Sweden should follow Norway's example and resume gathering statistics on criminals' ethnicity, the Sweden Democrats and the Conservatives urged. However, Justice Minister Morgan Johansson of the ruling Socialist Democrat Party dismissed the demand as "poisonous rhetoric," Swedish national broadcaster SVT reported.
In Norway, which unlike Sweden, never abandoned the practice of mapping out criminals' ethnicity, reports indicate that migrants and their locally-born children are far more likely to perpetrate crimes than the rest of the population. In Sweden, the last similar study was conducted in 2005, before the immigration into the Nordic country accelerated to tens of thousands per year.
"People with backgrounds from Africa, parts of Asia and Latin America are most drastically overrepresented," Synøve Andersen, researcher at Statistics Norway (SSB) told SVT, commenting on the latest crime report.
In terms of violence and abuse, the differences between immigrants and others are still bigger: 11.2 permille for immigrants and 22.9 permille for children of immigrants versus 6.3 permille for the rest of the population, according to the Norwegian study.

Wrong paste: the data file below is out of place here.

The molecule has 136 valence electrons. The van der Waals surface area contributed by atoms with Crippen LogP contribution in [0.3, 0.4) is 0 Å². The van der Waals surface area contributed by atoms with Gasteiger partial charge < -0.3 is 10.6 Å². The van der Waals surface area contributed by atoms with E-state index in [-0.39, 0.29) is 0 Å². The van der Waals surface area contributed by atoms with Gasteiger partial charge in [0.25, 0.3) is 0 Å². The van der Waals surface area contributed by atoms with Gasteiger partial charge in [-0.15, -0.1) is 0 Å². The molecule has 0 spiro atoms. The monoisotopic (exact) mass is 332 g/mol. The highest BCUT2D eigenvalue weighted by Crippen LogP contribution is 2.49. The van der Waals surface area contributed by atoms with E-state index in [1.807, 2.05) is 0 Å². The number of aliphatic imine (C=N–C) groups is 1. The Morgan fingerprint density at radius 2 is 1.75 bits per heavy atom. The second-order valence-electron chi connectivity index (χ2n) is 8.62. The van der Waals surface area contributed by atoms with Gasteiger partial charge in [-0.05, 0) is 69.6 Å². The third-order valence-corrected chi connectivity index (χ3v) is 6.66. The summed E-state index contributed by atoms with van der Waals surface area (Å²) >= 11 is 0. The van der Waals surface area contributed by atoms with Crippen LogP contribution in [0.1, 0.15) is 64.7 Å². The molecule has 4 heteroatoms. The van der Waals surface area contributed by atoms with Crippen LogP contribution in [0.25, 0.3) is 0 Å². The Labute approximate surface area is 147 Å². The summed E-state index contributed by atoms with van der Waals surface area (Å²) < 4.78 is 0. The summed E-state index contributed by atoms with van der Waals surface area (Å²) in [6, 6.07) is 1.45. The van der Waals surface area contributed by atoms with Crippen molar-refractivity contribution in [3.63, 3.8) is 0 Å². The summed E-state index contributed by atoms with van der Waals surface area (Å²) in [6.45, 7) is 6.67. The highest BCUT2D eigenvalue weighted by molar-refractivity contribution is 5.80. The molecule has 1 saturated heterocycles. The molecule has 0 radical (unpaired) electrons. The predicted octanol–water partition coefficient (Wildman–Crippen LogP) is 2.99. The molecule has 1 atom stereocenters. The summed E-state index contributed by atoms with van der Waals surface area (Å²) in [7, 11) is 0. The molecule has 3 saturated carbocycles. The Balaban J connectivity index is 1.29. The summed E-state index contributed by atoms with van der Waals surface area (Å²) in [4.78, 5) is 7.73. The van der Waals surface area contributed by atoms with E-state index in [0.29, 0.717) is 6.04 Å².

"This is a result that shows something we clearly need to learn more about," Synøve Andersen told SVT.
The report also showed marked differences between various types of immigrants. The crime rates were reported as highest among refugees, but significantly lower among labor immigrants.
Despite the remarkable findings from the neighboring country, Justice Minister Morgan Johansson was totally uninterested in conducting a new, similar study in Sweden, amid its ever-changing ethnic landscape.
"It does not matter to me if you are black or white, once you commit a crime you should be punished, that's my starting point," Johansson told SVT.
Johansson claimed previous surveys indicated that migrants' overrepresentation disappeared once socio-economic factors and age are not taken into consideration.
However, the Conservatives, Sweden's largest opposition party according to recent polls, want the criminals' origin to be reviewed again.
"I think it's reasonable to bring in as much facts and knowledge as possible to be able to pursue sound policies," Conservative spokesman Tomas Tobé told SVT. "The government is very anxious when it comes to this issue. Basically, the point of departure must be the victims of crime. Currently, we have 70,000 young women in Sweden who have been subjected to sexual offenses," Tobé stressed.
In Norway, all parties are united in the standpoint that it perfectly legitimate to investigate the connection between immigration and crime, despite having different opinions of the results, SVT reported.
"This shows that we should reduce immigration to Norway, despite the fact that the differences between immigrants and the rest of the population have decreased. The overrepresentation is still too high," Jon Helgheim of the right-wing Progress Party said.
Petter Eide of the Socialist Left argued that linking crime with immigration was incorrect, however he, too, stressed the necessity of such investigations to be able to design correct policies.
"All knowledge is good. I do not think the acquisition of knowledge should be limited for fear of what could possibly come out," Eide said.